Across the wide, bleak expanse of Nebraska Alexander Payne cuts two charcoal figures — Will Forte and Bruce Dern. Nebraska is a name that stands alone. It’s the name of one of Bruce Springsteen’s best albums and it’s now the name of one of Alexander Payne’s best films.
As Woody Grant prepares to check out for good, he is driven by the singular goal of cashing in on a Publisher’s Clearing House letter that promises, “You have won $1,000,000!” His wife (the shrill and effective June Squibb) can’t handle him anymore so she calls upon her younger, compassionate son David (Will Forte) to come and take care of the old man. David agrees to drive Woody to Lincoln, Nebraska to cash in on the hope of a lifetime’s dream.
David isn’t a son who’s determined to change his father, get some last-chance validation from him, or argue with him over his ruinous alcoholism. It’s not that kind of story. They are past all that. All David wants now is to help his father chase what remains of his dignity. Payne almost got there with About Schmidt, which was about a retiree with too much time to contemplate his place in the universe, but Woody is far beyond contemplation. He is simply trying to make sense of the full day.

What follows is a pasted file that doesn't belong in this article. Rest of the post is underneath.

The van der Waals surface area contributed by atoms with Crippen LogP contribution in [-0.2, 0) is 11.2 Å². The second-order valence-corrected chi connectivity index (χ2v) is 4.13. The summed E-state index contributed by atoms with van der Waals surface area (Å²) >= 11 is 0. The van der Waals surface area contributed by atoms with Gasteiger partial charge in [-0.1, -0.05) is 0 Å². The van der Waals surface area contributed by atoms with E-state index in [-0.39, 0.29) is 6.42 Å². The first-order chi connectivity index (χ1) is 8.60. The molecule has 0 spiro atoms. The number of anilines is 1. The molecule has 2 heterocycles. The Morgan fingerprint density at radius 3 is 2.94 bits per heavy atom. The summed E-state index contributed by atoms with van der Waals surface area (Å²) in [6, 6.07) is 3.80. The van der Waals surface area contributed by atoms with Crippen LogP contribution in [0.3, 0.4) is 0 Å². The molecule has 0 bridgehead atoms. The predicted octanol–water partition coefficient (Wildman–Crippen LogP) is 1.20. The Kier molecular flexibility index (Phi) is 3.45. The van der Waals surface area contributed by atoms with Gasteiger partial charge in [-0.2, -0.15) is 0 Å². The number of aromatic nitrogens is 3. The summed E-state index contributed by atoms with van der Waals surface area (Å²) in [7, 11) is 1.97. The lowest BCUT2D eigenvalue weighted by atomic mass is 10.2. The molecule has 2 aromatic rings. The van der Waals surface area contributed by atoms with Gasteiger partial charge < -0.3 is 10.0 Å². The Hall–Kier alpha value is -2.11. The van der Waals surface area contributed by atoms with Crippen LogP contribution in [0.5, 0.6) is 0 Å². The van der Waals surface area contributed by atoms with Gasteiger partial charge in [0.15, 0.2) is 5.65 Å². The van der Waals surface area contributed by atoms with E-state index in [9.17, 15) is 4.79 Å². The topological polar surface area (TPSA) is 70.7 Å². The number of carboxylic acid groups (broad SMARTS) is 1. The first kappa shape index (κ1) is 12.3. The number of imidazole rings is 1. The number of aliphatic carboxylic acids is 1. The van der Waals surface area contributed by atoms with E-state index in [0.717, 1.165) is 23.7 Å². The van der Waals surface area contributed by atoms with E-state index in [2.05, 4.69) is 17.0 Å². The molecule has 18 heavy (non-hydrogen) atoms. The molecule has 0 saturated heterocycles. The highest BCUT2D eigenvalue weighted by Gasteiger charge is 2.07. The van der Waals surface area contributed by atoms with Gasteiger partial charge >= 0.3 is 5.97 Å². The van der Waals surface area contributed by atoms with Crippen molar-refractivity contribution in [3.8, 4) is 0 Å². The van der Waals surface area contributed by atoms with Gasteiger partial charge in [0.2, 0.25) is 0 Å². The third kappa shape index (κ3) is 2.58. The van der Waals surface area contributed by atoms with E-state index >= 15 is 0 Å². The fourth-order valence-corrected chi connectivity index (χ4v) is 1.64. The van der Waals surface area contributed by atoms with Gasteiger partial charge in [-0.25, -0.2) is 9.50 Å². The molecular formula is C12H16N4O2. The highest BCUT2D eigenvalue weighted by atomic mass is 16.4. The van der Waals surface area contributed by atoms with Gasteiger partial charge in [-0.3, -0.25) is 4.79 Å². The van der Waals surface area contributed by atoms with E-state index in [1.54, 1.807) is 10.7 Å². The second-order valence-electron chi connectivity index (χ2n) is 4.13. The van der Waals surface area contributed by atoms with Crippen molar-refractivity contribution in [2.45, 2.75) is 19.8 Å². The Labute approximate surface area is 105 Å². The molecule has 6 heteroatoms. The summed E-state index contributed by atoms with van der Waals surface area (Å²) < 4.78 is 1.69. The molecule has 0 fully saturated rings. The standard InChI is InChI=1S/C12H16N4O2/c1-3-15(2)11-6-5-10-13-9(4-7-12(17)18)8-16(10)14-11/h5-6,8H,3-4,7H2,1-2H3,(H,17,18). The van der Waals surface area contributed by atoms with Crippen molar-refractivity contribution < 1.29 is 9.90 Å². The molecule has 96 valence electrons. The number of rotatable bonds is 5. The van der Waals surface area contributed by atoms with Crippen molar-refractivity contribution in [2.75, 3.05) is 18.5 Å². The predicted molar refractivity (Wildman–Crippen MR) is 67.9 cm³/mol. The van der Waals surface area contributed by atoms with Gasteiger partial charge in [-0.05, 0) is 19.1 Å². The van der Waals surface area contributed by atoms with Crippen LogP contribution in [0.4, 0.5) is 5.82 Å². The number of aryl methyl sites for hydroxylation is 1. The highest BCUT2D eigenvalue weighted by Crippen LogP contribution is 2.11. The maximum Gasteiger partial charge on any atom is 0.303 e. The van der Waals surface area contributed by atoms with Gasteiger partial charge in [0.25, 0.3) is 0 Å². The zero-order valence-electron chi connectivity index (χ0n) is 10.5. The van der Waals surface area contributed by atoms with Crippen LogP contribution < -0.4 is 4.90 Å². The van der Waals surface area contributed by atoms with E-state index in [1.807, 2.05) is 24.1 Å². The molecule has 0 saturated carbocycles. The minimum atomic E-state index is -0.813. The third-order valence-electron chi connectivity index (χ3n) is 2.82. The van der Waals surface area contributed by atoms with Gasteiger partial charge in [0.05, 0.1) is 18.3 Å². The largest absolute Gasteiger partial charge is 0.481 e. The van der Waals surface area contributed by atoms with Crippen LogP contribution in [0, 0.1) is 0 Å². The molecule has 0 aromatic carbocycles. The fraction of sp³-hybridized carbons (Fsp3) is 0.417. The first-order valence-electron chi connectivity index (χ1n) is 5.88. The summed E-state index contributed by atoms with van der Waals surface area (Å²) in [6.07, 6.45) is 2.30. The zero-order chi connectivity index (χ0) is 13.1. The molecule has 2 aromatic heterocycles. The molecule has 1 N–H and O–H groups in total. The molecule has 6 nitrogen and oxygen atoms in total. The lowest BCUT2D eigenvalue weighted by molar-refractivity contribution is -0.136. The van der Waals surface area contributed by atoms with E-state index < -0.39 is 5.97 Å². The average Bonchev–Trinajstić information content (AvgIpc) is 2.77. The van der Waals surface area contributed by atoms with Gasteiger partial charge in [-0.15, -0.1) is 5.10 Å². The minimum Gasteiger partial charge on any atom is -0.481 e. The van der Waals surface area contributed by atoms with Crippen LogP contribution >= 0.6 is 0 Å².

As they close in on the ugly truth that companies lie to millions of Americans every day, forever dangling the bait of the American dream, father and son settle upon an understanding of who they once were to each other and what they’ve now become. Woody’s complicated past emerges belly-up when they hit his hometown. Everyone there thinks he’s struck it rich so those he owes money to come out of the woodwork. Little by little, a man’s whole life in a small mid-western town is colored in. At the tail-end of that life it seems that all Woody’s got left is a wife who can barely tolerate him, two sons still trying to wriggle out from under his shadow, and a simple dream that never materialized. In a town like this it’s all the more humbling when a man’s dream might amount to no more than a brand new truck.